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The Hawk News

The Student News Site of St. Joseph's University

The Hawk News

The Student News Site of St. Joseph's University

The Hawk News

Divisional excuses

The battle for independence is not always the righteous one

It feels like every few years, citizens in highly partisan states, such as Texas or California, propose movements to break away from the United States and form a separate country.  These movements are usually discarded as activist propaganda, but one region in Spain has taken this rhetoric and transformed it into action in the past few years. Catalonia declared independence last month from the rest of the country following an unconstitutional regional referendum.

While this declaration has created a large amount of turmoil within Spain, the movement reaches across their borders, posing an opportunity for separatist movements around the world.

In Spain, a national government oversees the entire country, but the country is broken up into 17 autonomous communities. These regions, while not acting entirely on their own, maintain a high degree of control over their citizens and each contains its own right to govern themselves, as long as they don’t supersede or conflict with national law.

Catalonia, the region that is home to Barcelona, is very wealthy compared to Spain as a whole—it is one of the wealthiest region in the country and makes up 1/5 of the total economic output for Spain—and some citizens in this region feel that, because of this, Catalonia shouldn’t have to comply with Spanish policy. Many believe it unfairly limits them economically, so several Catalan leaders have taken efforts to break away from Spain.

Some Catalan citizens use cultural differences between their region and the rest of the country as reasoning for their  proposed secession from Spain—and this is true to some degree. For example, they do speak a different language, Catalan rather than Spanish; however, every region has different characteristics that make it unique. But, these differences are not a valid reason for secession.

The pro-secession leaders also claim that they deserve independence because they say they have been oppressed—which, again, is true to some degree since they have been oppressed by leaders in Spain’s past such as Francisco Franco and his dictatorial regime. Since the downfall of Franco and the 1979 Statute of Autonomy, however, they are no longer prosecuted based on their cultural differences.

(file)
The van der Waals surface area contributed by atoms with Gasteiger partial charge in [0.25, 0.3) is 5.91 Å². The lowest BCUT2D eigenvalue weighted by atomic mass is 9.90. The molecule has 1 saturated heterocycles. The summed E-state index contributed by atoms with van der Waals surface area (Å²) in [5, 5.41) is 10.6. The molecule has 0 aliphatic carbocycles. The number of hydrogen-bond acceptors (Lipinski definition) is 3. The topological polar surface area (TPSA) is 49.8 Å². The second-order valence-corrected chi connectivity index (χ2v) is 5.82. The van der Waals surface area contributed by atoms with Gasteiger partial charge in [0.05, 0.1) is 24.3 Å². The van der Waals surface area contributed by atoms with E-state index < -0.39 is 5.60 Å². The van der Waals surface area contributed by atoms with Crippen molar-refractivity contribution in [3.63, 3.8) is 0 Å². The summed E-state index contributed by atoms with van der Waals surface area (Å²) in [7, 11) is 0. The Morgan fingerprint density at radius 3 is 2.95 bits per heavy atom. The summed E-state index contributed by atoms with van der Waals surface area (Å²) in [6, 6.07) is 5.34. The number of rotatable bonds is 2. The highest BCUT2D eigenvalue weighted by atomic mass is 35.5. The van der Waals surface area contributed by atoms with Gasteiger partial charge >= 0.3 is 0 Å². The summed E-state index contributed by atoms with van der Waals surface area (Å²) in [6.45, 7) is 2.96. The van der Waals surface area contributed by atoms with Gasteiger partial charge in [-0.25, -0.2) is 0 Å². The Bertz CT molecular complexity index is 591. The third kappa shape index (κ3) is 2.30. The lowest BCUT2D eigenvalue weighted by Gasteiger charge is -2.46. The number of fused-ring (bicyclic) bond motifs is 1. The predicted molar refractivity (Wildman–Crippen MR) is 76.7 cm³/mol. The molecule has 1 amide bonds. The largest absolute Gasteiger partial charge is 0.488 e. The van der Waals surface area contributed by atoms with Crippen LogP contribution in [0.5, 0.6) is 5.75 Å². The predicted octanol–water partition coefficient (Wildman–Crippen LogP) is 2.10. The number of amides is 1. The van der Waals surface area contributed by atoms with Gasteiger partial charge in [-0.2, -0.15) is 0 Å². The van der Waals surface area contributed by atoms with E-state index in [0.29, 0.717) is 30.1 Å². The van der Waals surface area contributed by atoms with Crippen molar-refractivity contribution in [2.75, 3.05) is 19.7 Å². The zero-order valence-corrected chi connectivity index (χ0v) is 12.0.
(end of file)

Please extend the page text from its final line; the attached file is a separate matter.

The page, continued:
Using historical oppression as a reason for secession is also not a valid  excuse. Most of Europe has at one point faced oppression, but it’s people continue to work towards strengthening relationships while respecting cultural differences.

While the statute of 1979 decreased tension following the reign of Franco, the past few years have seen a resurgence of separatist movements in Spain. Over the last few months, now ex-President of Catalonia, Carles Puigdemont, started the secession process by announcing on that the region would hold a referendum—a vote where citizens can vote directly on an issue—for independence on June 9.

Spain’s government initially declared this act as unconstitutional, but no concrete action was taken against it. It wasn’t until Puigdemont and the Catalan parliament declared independence on Oct. 27 that this issue truly escalated. Following the  announcement, Mariano Rajoy—the president of Spain—and his government invoked Article 155, an unprecedented move removing the leaders of Catalonia and imposing direct rule of the central government over the region.

While the government’s interference during the referendum can certainly be considered too aggressive, their reaction to the constitutional violation of declaring independence was more than justified, and necessary, to maintain stability in the country.  If a state in the U.S. tried to break away from the union, the government would not stand by idly; they would intervene.

Rajoy’s implementation of direct rule has since led to increased stability in the country; however, serious global implications following this referendum remain prevalent.

In Scotland, for example, many members of the Scottish National Party (SNP) have advocated independence from the UK. This crisis in Catalonia has further inflamed the tensions already existing in this region

Another division can be seen in Belgium. Following the announcement that the Spanish government would arrest some of the separatist leaders, Puigdemont fled to Belgium. In Belgium, there are two predominant groups: the northern Dutch-speaking and the southern French-speaking governments. In the Flemish nationalist party—located in the Dutch region—some have taken this referendum as an excuse to encourage independence movements.

These are just a few examples of separatist movements in Europe, but they also exist across the globe. It can be easy to sympathize with the Catalan citizens due to their desire for independence—after all, America was founded on the Declaration of Independence and an escape from tyrannical rulers—but the situation in Catalonia is not one of oppression. In Catalonia and around the world, we must remember to celebrate our cultural differences and not let them become an excuse to divide us.

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